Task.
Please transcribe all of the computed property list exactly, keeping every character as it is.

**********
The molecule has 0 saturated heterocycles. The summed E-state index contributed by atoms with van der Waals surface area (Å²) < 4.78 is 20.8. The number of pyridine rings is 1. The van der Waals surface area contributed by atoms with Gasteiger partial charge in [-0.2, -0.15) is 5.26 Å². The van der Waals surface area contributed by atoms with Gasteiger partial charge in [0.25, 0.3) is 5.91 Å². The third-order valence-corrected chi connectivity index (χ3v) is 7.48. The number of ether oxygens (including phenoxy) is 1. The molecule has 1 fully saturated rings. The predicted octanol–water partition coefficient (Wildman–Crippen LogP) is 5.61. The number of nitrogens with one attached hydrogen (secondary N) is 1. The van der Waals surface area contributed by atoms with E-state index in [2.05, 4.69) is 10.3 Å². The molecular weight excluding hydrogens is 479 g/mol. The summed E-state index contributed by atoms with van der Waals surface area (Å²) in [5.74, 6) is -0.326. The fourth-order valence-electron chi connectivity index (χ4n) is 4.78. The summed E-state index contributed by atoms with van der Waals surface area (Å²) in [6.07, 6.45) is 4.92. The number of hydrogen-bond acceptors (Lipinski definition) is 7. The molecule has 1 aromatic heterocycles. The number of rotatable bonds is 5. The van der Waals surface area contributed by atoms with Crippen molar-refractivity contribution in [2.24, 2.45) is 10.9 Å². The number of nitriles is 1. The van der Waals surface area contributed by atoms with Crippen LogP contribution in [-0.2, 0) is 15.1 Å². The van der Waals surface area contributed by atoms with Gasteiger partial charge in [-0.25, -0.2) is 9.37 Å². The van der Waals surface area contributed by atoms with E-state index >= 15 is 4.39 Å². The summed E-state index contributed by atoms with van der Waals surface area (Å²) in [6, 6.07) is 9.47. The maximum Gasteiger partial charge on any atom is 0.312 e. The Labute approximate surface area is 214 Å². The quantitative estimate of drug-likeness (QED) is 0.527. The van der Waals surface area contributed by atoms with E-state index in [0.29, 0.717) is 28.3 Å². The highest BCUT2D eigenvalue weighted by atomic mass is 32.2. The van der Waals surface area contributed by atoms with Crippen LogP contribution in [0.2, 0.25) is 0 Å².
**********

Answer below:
The molecule has 0 saturated heterocycles. The summed E-state index contributed by atoms with van der Waals surface area (Å²) < 4.78 is 20.8. The number of pyridine rings is 1. The van der Waals surface area contributed by atoms with Gasteiger partial charge in [-0.2, -0.15) is 5.26 Å². The van der Waals surface area contributed by atoms with Gasteiger partial charge in [0.25, 0.3) is 5.91 Å². The third-order valence-corrected chi connectivity index (χ3v) is 7.48. The number of ether oxygens (including phenoxy) is 1. The molecule has 1 fully saturated rings. The predicted octanol–water partition coefficient (Wildman–Crippen LogP) is 5.61. The number of nitrogens with one attached hydrogen (secondary N) is 1. The van der Waals surface area contributed by atoms with E-state index in [2.05, 4.69) is 10.3 Å². The molecular weight excluding hydrogens is 479 g/mol. The summed E-state index contributed by atoms with van der Waals surface area (Å²) in [5.74, 6) is -0.326. The fourth-order valence-electron chi connectivity index (χ4n) is 4.78. The summed E-state index contributed by atoms with van der Waals surface area (Å²) in [6.07, 6.45) is 4.92. The number of hydrogen-bond acceptors (Lipinski definition) is 7. The molecule has 1 aromatic heterocycles. The number of rotatable bonds is 5. The van der Waals surface area contributed by atoms with Crippen molar-refractivity contribution in [2.24, 2.45) is 10.9 Å². The number of nitriles is 1. The van der Waals surface area contributed by atoms with Crippen LogP contribution in [-0.2, 0) is 15.1 Å². The van der Waals surface area contributed by atoms with Gasteiger partial charge in [-0.25, -0.2) is 9.37 Å². The van der Waals surface area contributed by atoms with E-state index >= 15 is 4.39 Å². The summed E-state index contributed by atoms with van der Waals surface area (Å²) in [6, 6.07) is 9.47. The maximum Gasteiger partial charge on any atom is 0.312 e. The Labute approximate surface area is 214 Å². The quantitative estimate of drug-likeness (QED) is 0.527. The van der Waals surface area contributed by atoms with E-state index in [0.29, 0.717) is 28.3 Å². The highest BCUT2D eigenvalue weighted by atomic mass is 32.2. The van der Waals surface area contributed by atoms with Crippen LogP contribution in [0.2, 0.25) is 0 Å².